'Lazy' Employees Can Fix Your Social Woes, Says Yammer CTO
If your organization's social media initiatives have fizzled more than fostered debate, don't despair: yours isn't the only one. Social media has taken the mainstream by storm, but its adoption in the business world has been more uneven. Why is the road to better internal discussion often so rocky?
Yammer is a freemium enterprise social networking tool with 5 million users across 200,000 companies, and a $1.2 billion sale to Microsoft under its belt. Company co-founder and CTO Adam Pisoni says that all-too-frequent communication issues stem from the predictable, hierarchical mindset found in many businesses. The solution lies in listening to "lazy" employees, he says--and applying "bring your own device" (BYOD) principles to software as well as hardware.
"I was speaking to a very senior IT leader at a large Fortune 500 company, and she was telling me that they had spent a lot of money on a content management system for their employees," Pisoni told me in a telephone interview. "They had this large, complex, difficult to use CMS, and for some reason, her employees were 'too lazy' to use it, and instead they were bringing in their own tools.
"I couldn't help but be struck that this seemed totally backwards. She was saying that because her employees wouldn't use this byzantine thing that wouldn't work very well, they must be lazy. And I was thinking that the reason they weren't using it is not because they're lazy, but because they're essentially trying to innovate" and work around artificial limitations imposed by officially sanctioned social media tools.
Consumerization Is from Mars, Corporations Are from Venus
According to Pisoni, a major schism occurred once employees could find better technology on the streets than in the office. Consumer technology keeps advancing, innovating, and redefining itself at a blistering pace. But rather than embracing change, the business world battened down the hatches and dictated which tools employees can use in the workplace.
"(Out of the consumer space) you've seen the rise of social networks, which have been the most successful software of all time," Pisoni says. "Facebook is the most successful anything of all time, getting to a billion users in so few years. It's funny; compare that to social media initiatives in companies today. A recent Gartner story said that 70 percent of IT-dominated social initiatives fail. So you have this weird dichotomy where in the consumer world, the most popular tools are the social tools, but in the office, they're the most failed tools.
"Throughout the 2000s, you had consumer companies innovating like crazy while you had corporate companies locking down like crazy. Fast-forward to today and the gap--the gulf--between the (social) tools we have available at work and what we have available in our personal lives has become so great, and the access to tools has become so ubiquitous, that you've got this proliferation of 'lazy employees' who are just breaking the rules to try and make their jobs more powerful and efficient."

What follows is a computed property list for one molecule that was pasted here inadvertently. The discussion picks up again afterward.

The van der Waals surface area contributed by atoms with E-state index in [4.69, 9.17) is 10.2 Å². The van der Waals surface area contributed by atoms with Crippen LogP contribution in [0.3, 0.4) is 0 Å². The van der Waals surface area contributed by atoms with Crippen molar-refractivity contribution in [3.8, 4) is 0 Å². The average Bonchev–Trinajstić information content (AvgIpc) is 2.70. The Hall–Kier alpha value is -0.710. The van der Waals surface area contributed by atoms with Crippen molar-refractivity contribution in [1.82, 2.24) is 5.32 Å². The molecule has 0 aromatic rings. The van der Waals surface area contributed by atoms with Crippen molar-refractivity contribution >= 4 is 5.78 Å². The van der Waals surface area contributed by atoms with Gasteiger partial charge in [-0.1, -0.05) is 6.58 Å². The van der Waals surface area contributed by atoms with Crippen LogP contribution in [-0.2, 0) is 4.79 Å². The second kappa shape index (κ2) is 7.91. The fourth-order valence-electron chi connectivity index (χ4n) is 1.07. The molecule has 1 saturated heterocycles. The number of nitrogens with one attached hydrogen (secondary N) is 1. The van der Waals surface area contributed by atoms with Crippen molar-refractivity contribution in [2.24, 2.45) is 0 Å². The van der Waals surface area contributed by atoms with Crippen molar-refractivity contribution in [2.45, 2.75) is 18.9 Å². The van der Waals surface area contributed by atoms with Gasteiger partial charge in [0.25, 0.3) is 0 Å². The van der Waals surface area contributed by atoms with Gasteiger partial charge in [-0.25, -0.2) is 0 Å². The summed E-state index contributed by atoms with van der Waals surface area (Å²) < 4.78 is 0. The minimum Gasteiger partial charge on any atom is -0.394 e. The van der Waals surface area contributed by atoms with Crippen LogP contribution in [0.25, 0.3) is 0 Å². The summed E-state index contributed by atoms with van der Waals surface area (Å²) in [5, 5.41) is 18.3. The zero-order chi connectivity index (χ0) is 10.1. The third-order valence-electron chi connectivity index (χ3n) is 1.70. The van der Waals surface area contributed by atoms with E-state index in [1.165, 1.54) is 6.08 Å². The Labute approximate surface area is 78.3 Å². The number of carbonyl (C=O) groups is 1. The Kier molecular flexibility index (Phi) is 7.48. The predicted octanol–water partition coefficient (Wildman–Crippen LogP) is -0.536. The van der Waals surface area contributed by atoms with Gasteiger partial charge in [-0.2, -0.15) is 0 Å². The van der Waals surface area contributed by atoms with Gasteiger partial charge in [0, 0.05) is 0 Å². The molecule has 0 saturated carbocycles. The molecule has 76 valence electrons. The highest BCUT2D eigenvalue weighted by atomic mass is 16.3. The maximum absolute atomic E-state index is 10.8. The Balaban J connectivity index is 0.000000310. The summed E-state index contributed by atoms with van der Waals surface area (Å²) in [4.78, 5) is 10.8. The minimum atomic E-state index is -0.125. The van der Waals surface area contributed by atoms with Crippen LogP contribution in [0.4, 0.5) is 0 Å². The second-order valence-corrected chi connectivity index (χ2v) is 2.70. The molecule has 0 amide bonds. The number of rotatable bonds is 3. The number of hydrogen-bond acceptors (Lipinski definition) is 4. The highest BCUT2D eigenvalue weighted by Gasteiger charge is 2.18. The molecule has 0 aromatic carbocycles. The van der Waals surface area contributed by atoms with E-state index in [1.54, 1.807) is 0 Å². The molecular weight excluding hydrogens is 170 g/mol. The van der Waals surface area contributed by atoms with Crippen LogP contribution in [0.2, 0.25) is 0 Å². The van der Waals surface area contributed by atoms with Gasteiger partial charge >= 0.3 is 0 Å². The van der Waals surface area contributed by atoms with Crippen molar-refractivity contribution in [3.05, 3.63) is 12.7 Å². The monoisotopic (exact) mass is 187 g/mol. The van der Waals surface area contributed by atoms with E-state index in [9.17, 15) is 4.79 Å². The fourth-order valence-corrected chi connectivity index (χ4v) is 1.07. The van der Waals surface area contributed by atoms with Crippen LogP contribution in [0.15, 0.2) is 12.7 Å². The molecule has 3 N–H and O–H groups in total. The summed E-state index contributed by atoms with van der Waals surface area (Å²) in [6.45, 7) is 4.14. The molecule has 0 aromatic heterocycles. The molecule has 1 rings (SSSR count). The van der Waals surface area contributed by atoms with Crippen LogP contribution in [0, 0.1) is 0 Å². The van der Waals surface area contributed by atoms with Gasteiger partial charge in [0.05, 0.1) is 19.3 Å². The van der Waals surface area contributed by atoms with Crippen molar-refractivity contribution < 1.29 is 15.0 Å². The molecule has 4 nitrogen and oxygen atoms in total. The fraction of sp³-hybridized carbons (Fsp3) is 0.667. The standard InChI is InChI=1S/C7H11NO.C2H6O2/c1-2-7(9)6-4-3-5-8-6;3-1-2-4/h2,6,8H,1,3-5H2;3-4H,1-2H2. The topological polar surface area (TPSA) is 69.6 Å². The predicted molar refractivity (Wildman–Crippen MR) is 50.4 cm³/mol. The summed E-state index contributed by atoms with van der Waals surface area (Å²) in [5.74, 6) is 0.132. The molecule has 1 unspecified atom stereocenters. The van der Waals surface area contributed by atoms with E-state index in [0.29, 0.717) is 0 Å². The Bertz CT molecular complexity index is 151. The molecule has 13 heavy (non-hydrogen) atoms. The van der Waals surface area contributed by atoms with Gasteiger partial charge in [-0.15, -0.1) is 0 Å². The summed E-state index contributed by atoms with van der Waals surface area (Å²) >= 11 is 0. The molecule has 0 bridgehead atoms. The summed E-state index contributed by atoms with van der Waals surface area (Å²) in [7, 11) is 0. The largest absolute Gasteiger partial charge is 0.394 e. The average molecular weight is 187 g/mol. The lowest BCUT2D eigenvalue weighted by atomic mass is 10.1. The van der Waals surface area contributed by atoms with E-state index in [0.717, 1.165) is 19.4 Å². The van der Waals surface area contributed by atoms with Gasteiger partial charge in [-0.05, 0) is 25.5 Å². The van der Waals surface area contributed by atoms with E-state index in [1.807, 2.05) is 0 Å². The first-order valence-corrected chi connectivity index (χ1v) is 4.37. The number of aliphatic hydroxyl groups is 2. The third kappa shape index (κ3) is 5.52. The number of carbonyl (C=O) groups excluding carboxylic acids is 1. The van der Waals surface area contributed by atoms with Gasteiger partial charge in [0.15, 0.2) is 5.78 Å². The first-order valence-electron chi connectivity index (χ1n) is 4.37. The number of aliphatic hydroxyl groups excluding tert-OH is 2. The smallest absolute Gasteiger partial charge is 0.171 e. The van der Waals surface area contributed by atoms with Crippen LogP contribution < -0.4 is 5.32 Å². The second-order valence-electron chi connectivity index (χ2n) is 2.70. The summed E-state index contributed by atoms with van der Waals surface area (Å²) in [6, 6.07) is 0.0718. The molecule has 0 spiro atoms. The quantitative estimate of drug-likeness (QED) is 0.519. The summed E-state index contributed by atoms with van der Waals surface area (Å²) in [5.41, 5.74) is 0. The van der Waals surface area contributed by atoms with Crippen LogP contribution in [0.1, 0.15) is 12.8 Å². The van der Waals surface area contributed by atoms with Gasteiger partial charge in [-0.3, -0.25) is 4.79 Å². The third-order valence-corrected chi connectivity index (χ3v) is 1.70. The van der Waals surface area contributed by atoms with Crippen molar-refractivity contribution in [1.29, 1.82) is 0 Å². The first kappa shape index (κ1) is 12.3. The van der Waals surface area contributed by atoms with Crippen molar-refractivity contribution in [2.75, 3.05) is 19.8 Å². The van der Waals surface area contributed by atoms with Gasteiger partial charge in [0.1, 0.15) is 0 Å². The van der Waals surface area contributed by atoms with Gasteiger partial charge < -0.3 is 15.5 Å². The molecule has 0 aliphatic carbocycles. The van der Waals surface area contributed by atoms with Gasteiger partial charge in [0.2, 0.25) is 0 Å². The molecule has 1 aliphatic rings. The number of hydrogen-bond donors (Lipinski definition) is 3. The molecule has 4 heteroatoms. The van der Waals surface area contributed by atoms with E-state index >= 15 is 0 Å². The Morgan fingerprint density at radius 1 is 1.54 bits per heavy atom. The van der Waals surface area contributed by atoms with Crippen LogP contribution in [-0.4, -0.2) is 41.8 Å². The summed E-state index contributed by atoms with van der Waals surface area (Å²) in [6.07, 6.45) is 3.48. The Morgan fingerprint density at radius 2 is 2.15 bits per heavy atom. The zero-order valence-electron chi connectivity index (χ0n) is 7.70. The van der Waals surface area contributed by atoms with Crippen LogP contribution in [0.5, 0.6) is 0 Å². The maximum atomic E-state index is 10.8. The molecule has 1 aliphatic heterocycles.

A BYOD Approach to Software
Yammer feels that letting employees choose which software is the best fit for their jobs is a continuance of the consumerization of IT and a "revolution in the enterprise today." Convincing employees and IT departments to join the "bring your own software" (BYOS) cause are two totally different beasts, however.
Many IT departments are just starting to warm up to the idea of letting employees bring iPhones to work, after all--wouldn't investing in social tools suggested by employees create whole new headaches and costs? That's where the freemium model used by Yammer and several other enterprise social network tools comes into play, Pisoni argues.
"Historically, companies have had to buy (software) before they try it or view demos, and adoption risk is probably the greatest risk in software. It could be great, but if no one uses it, it doesn't matter. Part of the importance of the freemium, viral business model where any employee can sign up for free is that we get to guarantee a company that their employees will use and choose this software even before (the company) pays for it. We essentially 'de-risk' the purchase by making it freemium. We say, 'They're already using it, they already like it.'"
Open Your Ears
Social media experts preach that businesses should spend more time listening and less time talking. Pisoni's plea for companies to listen to so-called lazy employees is basically the same thing. How can you ask employees to fully invest in your internal social initiatives when your IT department won't listen when those employees complain about the initiatives, or more dramatically, bring in third-party tools of their own?
On the flipside, while nobody knows what tools are needed as well as the person doing the job does, many companies understandably would have some reservations about letting staff churn and burn through official work on unsanctioned software.
What's the middle ground? How did your business decide which social network to use? What do you think when employees find a workaround to company-sanctioned tools?